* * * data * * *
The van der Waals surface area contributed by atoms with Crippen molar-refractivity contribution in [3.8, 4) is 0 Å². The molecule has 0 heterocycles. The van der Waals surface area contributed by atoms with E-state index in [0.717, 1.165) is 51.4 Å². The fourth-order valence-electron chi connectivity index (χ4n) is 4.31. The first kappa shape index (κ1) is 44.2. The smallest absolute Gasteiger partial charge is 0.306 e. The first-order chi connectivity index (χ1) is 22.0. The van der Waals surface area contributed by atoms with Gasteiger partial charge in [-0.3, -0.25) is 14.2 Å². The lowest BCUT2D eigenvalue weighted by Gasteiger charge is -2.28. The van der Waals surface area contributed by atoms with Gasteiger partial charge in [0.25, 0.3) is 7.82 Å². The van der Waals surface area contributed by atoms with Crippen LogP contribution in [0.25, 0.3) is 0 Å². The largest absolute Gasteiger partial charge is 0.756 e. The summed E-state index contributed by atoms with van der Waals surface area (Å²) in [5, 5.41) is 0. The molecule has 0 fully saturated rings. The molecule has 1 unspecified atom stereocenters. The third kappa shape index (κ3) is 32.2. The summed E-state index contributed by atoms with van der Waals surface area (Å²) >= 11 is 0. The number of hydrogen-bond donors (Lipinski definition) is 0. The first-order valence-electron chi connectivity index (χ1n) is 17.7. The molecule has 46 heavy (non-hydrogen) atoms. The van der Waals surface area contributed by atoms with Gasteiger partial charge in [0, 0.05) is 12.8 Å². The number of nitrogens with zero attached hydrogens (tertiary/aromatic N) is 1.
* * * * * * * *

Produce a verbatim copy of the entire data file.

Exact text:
The van der Waals surface area contributed by atoms with Crippen molar-refractivity contribution in [3.8, 4) is 0 Å². The molecule has 0 heterocycles. The van der Waals surface area contributed by atoms with E-state index in [0.717, 1.165) is 51.4 Å². The fourth-order valence-electron chi connectivity index (χ4n) is 4.31. The first kappa shape index (κ1) is 44.2. The smallest absolute Gasteiger partial charge is 0.306 e. The first-order chi connectivity index (χ1) is 22.0. The van der Waals surface area contributed by atoms with Gasteiger partial charge in [-0.3, -0.25) is 14.2 Å². The lowest BCUT2D eigenvalue weighted by Gasteiger charge is -2.28. The van der Waals surface area contributed by atoms with Gasteiger partial charge in [0.25, 0.3) is 7.82 Å². The van der Waals surface area contributed by atoms with Crippen LogP contribution in [0.25, 0.3) is 0 Å². The largest absolute Gasteiger partial charge is 0.756 e. The summed E-state index contributed by atoms with van der Waals surface area (Å²) in [5, 5.41) is 0. The molecule has 0 fully saturated rings. The molecule has 1 unspecified atom stereocenters. The third kappa shape index (κ3) is 32.2. The summed E-state index contributed by atoms with van der Waals surface area (Å²) >= 11 is 0. The number of hydrogen-bond donors (Lipinski definition) is 0. The first-order valence-electron chi connectivity index (χ1n) is 17.7. The molecule has 46 heavy (non-hydrogen) atoms. The van der Waals surface area contributed by atoms with Gasteiger partial charge in [0, 0.05) is 12.8 Å². The number of nitrogens with zero attached hydrogens (tertiary/aromatic N) is 1.